Watching build videos it’s clear that some of these printers are extremely well designed for kit building. The only downside at the moment is there are very few inexpensive kits that offers both heated bed AND multiple extruders. The best kit I’ve found so far (for build quality) comes with only one extruder and no heated bed. While the heated bed is pretty easy to add, conversion to multiple extruders is a very advanced topic. The other downside is many come direct from China, and that’s always a bit of a crapshoot when it comes to the thing actually arriving at my door. So far I’m around 90% but still… to lose a $300-$400 kit would not be good.

Still 3D printing after all these days…

Some notes on what’s been happening in the 3D printer world. Mostly it has to do with software. Here are the highlights:

Tinkercad is still by far the easiest program to create simple designs for test printing and design.

Fusion 360 is slightly superior to Tinkercad but ONLY because it ‘automatically’ bevels holes. I realize that’s just a default parameter setting, but still – it means my final design has a bevel when an interior hole is reduced, which means no support structure required and thus faster/easier printing.

But – Fusion 360 is still a bit of a pain to use, especially compared to Tinkercad. I usually end up deleting my first effort and trying again (and again) to get the desired final result. It’s annoying because the options/interface is so horrid.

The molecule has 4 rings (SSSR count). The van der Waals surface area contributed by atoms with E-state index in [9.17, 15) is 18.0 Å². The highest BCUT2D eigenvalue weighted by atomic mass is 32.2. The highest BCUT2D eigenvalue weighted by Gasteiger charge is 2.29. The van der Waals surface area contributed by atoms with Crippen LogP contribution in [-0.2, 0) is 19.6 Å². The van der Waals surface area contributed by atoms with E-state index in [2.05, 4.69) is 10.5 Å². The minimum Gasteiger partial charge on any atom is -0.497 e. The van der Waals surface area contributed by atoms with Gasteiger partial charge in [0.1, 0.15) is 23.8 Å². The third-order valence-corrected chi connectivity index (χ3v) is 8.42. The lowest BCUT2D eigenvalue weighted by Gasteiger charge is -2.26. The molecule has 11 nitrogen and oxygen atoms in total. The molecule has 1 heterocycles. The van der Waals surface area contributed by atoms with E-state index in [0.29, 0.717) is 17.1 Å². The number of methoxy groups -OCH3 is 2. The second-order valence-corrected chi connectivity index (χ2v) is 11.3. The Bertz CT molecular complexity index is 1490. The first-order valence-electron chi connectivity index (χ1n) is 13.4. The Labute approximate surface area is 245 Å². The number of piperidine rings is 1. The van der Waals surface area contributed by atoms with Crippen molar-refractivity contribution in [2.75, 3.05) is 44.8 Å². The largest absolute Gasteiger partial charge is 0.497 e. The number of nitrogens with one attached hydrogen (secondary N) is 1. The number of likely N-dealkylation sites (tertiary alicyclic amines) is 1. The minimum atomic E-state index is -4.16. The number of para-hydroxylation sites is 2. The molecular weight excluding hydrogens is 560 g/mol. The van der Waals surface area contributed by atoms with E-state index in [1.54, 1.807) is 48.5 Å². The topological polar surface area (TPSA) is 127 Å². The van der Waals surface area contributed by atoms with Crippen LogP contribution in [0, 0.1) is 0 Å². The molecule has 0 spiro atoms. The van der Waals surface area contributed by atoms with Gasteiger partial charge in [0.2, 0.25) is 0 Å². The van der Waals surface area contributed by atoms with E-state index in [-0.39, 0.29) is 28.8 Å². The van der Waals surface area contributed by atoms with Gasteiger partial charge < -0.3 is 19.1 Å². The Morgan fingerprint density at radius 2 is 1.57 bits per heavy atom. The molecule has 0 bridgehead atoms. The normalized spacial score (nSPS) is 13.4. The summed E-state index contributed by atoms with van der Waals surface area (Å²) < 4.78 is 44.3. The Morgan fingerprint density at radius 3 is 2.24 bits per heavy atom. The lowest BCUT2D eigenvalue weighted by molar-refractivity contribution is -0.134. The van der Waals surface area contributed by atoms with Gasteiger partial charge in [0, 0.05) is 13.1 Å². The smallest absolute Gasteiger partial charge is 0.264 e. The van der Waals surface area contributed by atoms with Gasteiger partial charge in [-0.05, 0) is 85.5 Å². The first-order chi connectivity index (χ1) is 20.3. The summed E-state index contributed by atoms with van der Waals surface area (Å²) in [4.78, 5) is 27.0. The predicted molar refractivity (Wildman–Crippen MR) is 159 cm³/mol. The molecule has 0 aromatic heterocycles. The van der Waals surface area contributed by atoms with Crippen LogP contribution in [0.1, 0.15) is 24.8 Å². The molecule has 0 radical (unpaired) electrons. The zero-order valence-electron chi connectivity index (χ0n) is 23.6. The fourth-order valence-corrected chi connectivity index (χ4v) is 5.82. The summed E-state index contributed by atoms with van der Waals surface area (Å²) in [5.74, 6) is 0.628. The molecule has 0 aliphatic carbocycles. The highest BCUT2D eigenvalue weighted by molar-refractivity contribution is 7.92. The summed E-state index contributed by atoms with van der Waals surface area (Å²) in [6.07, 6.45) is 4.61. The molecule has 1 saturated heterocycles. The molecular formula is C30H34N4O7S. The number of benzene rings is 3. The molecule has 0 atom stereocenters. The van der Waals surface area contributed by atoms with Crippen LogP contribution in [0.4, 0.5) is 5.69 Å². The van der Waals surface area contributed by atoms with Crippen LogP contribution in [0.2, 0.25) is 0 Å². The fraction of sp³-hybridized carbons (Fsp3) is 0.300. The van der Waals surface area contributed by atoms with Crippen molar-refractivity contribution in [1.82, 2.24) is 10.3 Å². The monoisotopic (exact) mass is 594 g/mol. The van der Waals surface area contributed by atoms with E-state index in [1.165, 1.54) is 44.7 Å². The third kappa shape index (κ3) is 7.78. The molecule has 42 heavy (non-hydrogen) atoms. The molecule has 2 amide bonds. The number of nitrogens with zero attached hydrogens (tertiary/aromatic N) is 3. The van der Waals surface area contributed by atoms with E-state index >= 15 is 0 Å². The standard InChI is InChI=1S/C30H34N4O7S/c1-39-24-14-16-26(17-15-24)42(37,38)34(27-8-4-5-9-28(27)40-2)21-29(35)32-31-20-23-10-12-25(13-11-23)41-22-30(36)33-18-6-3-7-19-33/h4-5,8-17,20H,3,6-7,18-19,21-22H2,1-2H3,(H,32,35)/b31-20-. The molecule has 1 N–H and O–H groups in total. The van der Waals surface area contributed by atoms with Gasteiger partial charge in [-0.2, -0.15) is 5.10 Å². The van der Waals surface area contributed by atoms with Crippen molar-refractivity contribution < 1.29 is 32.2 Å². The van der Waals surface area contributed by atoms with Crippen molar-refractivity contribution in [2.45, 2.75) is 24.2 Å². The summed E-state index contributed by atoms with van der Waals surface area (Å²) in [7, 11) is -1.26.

Example: I ‘accidentally’ created two bodies when I wanted just one. I don’t know how I did it, and can’t reproduce the case, but once created I could NOT find any way to merge the two bodies back into one. It should be as easy as “select both, press ‘merge'”, but there’s no ‘merge’ function that works this way.

Finally, Sketchup. What a horrid beast of a program so far. Not only is it quite counter-intuitive to build anything like a cylinder, but I cannot find a way to export the result as a printer file. Not looking good for Sketchup at this point.

As for printing, I did discover one odd behaviour about slic3r. If you add multiple designs, say add a gear to a cylinder, or just add two of the same thing and arrange them, the resulting gcode file contains the complete model. HOWEVER, if you save the stl (model) file, only the last thing added gets saved. YOU CANNOT SAVE A COMPOSITE MODEL in Slic3r. That’s a pain, but I can live with it now that I know.

 

Other news: I built another gear model for the Canon camera. This one is a zoom gear for the 17-85mm zoom lens. The gear is the same one used for the 60mm focus gear I built last week, but the cylinder ID was larger to accommodate the larger diameter of the zoom lens. There were a few other adjustments as well, but the final zoom gear fits and functions perfectly.

I tested the focus gear in the housing underwater last weekend, and will try the zoom gear and lens in the housing this week. If it fits and works, I’ll test it underwater this Sunday.

Note: The zoom lens is not designed for this port, but the port is longer than needed for the 60mm lens, and so I thought I’d like to try it on the camera in the housing. Before I could do that, I really needed the zoom gear to be able to actually test the zoom function in the housing. It’s a ‘chicken and egg’ situation really. Also, until I had any working gear, there was no point worrying about the zoom lens. That dictated the 60mm focus gear being designed and printed first. Once that worked, the way was clear to go for the whole zoom test.